Jeffrey LewisShips of the Desert

I have long wanted Allen Thomson to take up blogging.  Allen is one of those old guys — you know, the kind who have forgotten more than you’ll ever know, but aren’t well known from the DC rubber chicken circuit or hanging out in various cable TV green rooms.

If you’re smart, you run stuff by people like Allen, a former intelligence analyst who prepares these little dossiers based on open source information.  He’s latest one is pretty amazing.

Allen has been documenting China’s construction of targets in the Gobi desert for anti-ship missiles:

In the course of a search for possible target areas for the failed Chinese hypersonic glide vehicle test of 2014-08-07 (*), it came to light that two and possibly three areas which appear intended to test antiship weapons recently became identifiable in an area of China previously known to have weapons targets. Although no connection could be made with the hypersonic test, the areas , arbitrarily designated A, B and C, seem to have intrinsic interest and are documented here.

Any further information concerning them would be greatly appreciated. Please email it to thomsona [at] flash.net and indicate whether the sender wishes to be acknowledged in possible future versions of this document.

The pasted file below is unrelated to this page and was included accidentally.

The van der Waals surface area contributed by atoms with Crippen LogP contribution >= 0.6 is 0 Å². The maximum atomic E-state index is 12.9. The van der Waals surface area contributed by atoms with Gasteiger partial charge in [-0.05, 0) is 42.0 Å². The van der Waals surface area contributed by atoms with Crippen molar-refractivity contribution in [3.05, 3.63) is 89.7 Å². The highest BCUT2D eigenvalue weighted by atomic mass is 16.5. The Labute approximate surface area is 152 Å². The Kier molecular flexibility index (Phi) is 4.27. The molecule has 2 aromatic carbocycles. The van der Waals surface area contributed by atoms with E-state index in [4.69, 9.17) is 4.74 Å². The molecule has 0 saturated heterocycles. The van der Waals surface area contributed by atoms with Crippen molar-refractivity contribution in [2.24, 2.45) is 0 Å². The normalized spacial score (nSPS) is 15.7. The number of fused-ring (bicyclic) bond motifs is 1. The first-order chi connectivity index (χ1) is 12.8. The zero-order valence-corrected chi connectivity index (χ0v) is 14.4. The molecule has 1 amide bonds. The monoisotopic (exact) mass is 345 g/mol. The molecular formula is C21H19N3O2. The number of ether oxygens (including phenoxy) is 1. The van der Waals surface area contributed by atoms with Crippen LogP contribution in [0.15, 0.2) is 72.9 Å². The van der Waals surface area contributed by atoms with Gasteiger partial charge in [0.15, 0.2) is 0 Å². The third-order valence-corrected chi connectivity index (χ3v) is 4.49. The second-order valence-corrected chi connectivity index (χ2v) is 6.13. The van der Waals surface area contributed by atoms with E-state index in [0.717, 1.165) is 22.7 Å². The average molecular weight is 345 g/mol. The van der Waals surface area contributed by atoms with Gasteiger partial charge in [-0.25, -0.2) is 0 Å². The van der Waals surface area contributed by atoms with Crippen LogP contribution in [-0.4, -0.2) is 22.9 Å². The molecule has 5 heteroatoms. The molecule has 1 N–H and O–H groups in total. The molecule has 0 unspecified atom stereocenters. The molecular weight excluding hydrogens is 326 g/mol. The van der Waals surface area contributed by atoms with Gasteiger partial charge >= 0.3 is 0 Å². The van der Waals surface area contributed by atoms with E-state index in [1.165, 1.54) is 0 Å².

You should read the whole document, entitled Appearance of Apparent Antiship Missile Targets in Gobi Test Areas during 2013, but here are the comparisons to whet your interest:

Area A
40.466 N, 93.521 E

I would add the adjacent airfield just happens to match the on located in Taiwan at:  23°27’34″N, 120°23’32″E.

Area B
39.150 N, 88.616 E

Sadly, I couldn’t find a decent overhead with aircraft lined up on deck — but this shot gives you the idea.

Area C
40.371 N, 99.859 E

This site has been widely reported in the press as a Chinese ASBM target.  (Although the person who posted it, apparently using the handle Charly015, rarely gets credit for his discovery.)  Charly015 didn’t give the lat/long but Allen found it anyway.

Harry Kazianis at The Diplomat asked “Did China Test Its Carrier Killer?”  Yes, but probably not here.

Allen notes that “it seems at least as likely that it is used for training the crews of the fighter-bomber aircraft based at Dingxin.” I tend to agree — the location is actually too close to the missile test complex near Jiuquan (~100 km to the missile pads) and the geometry is all wrong.  A short-range ballistic missile launched from one of the pads associated with missile testing at Jiuquan would overfly the civil space launch area and all the housing for the base, impacting within 7 km of the main airfield that supplies the site.

 

 

Comments

  1. RAJ47 (History)

    What’s this 39 08 12 88 35 56 ?

  2. Juuso (History)

    PLA released pic their new DF-16 missile.
    http://imgur.com/SfiOqGd

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